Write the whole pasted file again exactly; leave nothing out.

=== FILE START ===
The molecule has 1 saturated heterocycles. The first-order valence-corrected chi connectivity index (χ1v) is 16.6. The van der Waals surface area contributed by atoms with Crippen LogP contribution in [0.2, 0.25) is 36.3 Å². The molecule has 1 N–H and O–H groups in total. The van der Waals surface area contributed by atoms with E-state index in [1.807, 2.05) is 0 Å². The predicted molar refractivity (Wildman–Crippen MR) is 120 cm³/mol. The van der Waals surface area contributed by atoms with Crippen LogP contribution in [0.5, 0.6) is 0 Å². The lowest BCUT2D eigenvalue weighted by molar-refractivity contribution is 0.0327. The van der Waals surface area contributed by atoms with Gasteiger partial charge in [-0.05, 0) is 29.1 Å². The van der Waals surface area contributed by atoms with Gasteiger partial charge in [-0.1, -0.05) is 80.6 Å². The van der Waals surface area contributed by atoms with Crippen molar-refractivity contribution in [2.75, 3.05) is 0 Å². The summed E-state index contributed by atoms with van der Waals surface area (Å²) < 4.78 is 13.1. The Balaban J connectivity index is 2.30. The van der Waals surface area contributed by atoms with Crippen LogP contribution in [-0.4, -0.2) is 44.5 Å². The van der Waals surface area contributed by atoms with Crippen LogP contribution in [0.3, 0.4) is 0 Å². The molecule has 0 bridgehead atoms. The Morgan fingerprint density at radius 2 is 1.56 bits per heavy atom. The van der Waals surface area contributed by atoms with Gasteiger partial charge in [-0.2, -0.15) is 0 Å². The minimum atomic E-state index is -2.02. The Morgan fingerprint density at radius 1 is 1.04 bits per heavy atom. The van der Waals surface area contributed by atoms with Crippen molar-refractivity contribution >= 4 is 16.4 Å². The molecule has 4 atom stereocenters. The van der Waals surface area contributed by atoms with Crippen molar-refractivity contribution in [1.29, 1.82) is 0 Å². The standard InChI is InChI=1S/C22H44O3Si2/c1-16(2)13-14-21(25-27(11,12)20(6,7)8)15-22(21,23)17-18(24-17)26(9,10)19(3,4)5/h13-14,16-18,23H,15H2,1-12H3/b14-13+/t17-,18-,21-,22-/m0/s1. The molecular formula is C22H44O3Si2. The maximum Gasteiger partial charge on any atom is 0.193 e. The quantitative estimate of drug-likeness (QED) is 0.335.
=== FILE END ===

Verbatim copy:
The molecule has 1 saturated heterocycles. The first-order valence-corrected chi connectivity index (χ1v) is 16.6. The van der Waals surface area contributed by atoms with Crippen LogP contribution in [0.2, 0.25) is 36.3 Å². The molecule has 1 N–H and O–H groups in total. The van der Waals surface area contributed by atoms with E-state index in [1.807, 2.05) is 0 Å². The predicted molar refractivity (Wildman–Crippen MR) is 120 cm³/mol. The van der Waals surface area contributed by atoms with Crippen LogP contribution in [0.5, 0.6) is 0 Å². The lowest BCUT2D eigenvalue weighted by molar-refractivity contribution is 0.0327. The van der Waals surface area contributed by atoms with Gasteiger partial charge in [-0.05, 0) is 29.1 Å². The van der Waals surface area contributed by atoms with Gasteiger partial charge in [-0.1, -0.05) is 80.6 Å². The van der Waals surface area contributed by atoms with Crippen molar-refractivity contribution in [2.75, 3.05) is 0 Å². The summed E-state index contributed by atoms with van der Waals surface area (Å²) < 4.78 is 13.1. The Balaban J connectivity index is 2.30. The van der Waals surface area contributed by atoms with Crippen LogP contribution in [-0.4, -0.2) is 44.5 Å². The van der Waals surface area contributed by atoms with Crippen LogP contribution in [0.3, 0.4) is 0 Å². The molecule has 0 bridgehead atoms. The Morgan fingerprint density at radius 2 is 1.56 bits per heavy atom. The van der Waals surface area contributed by atoms with Gasteiger partial charge in [-0.2, -0.15) is 0 Å². The minimum atomic E-state index is -2.02. The Morgan fingerprint density at radius 1 is 1.04 bits per heavy atom. The van der Waals surface area contributed by atoms with Crippen molar-refractivity contribution >= 4 is 16.4 Å². The molecule has 4 atom stereocenters. The van der Waals surface area contributed by atoms with Crippen molar-refractivity contribution in [1.29, 1.82) is 0 Å². The standard InChI is InChI=1S/C22H44O3Si2/c1-16(2)13-14-21(25-27(11,12)20(6,7)8)15-22(21,23)17-18(24-17)26(9,10)19(3,4)5/h13-14,16-18,23H,15H2,1-12H3/b14-13+/t17-,18-,21-,22-/m0/s1. The molecular formula is C22H44O3Si2. The maximum Gasteiger partial charge on any atom is 0.193 e. The quantitative estimate of drug-likeness (QED) is 0.335.